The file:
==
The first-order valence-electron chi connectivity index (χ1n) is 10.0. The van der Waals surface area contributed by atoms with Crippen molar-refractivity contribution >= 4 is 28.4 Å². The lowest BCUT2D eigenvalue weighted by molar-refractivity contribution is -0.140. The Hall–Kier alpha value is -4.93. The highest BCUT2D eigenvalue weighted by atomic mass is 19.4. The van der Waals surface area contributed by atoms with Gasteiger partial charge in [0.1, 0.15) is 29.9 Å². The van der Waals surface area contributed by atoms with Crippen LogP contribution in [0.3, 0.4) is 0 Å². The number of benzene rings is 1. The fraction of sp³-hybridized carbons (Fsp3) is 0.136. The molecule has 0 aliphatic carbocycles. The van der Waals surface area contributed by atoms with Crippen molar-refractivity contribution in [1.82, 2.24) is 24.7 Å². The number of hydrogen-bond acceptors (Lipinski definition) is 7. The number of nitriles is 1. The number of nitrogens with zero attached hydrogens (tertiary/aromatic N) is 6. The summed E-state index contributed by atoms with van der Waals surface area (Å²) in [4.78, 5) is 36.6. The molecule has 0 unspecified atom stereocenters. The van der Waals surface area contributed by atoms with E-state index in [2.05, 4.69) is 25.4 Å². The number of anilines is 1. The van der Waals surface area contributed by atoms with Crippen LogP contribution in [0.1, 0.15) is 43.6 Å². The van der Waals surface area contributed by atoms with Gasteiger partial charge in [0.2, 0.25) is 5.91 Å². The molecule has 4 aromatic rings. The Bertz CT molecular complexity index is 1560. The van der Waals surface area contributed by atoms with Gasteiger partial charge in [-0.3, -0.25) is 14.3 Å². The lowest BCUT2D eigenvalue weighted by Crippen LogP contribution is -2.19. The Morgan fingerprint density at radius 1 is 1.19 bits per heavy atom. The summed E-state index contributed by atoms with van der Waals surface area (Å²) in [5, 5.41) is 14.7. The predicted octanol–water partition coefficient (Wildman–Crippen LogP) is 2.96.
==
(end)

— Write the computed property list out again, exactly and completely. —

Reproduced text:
The first-order valence-electron chi connectivity index (χ1n) is 10.0. The van der Waals surface area contributed by atoms with Crippen molar-refractivity contribution >= 4 is 28.4 Å². The lowest BCUT2D eigenvalue weighted by molar-refractivity contribution is -0.140. The Hall–Kier alpha value is -4.93. The highest BCUT2D eigenvalue weighted by atomic mass is 19.4. The van der Waals surface area contributed by atoms with Gasteiger partial charge in [0.1, 0.15) is 29.9 Å². The van der Waals surface area contributed by atoms with Crippen LogP contribution in [0.3, 0.4) is 0 Å². The number of benzene rings is 1. The fraction of sp³-hybridized carbons (Fsp3) is 0.136. The molecule has 0 aliphatic carbocycles. The van der Waals surface area contributed by atoms with Crippen molar-refractivity contribution in [1.82, 2.24) is 24.7 Å². The number of hydrogen-bond acceptors (Lipinski definition) is 7. The number of nitriles is 1. The number of nitrogens with zero attached hydrogens (tertiary/aromatic N) is 6. The summed E-state index contributed by atoms with van der Waals surface area (Å²) in [4.78, 5) is 36.6. The molecule has 0 unspecified atom stereocenters. The van der Waals surface area contributed by atoms with E-state index in [2.05, 4.69) is 25.4 Å². The number of anilines is 1. The van der Waals surface area contributed by atoms with Crippen LogP contribution in [0.1, 0.15) is 43.6 Å². The van der Waals surface area contributed by atoms with Gasteiger partial charge in [0.2, 0.25) is 5.91 Å². The molecule has 4 aromatic rings. The Bertz CT molecular complexity index is 1560. The van der Waals surface area contributed by atoms with Gasteiger partial charge in [-0.3, -0.25) is 14.3 Å². The lowest BCUT2D eigenvalue weighted by Crippen LogP contribution is -2.19. The Morgan fingerprint density at radius 1 is 1.19 bits per heavy atom. The summed E-state index contributed by atoms with van der Waals surface area (Å²) in [5, 5.41) is 14.7. The predicted octanol–water partition coefficient (Wildman–Crippen LogP) is 2.96.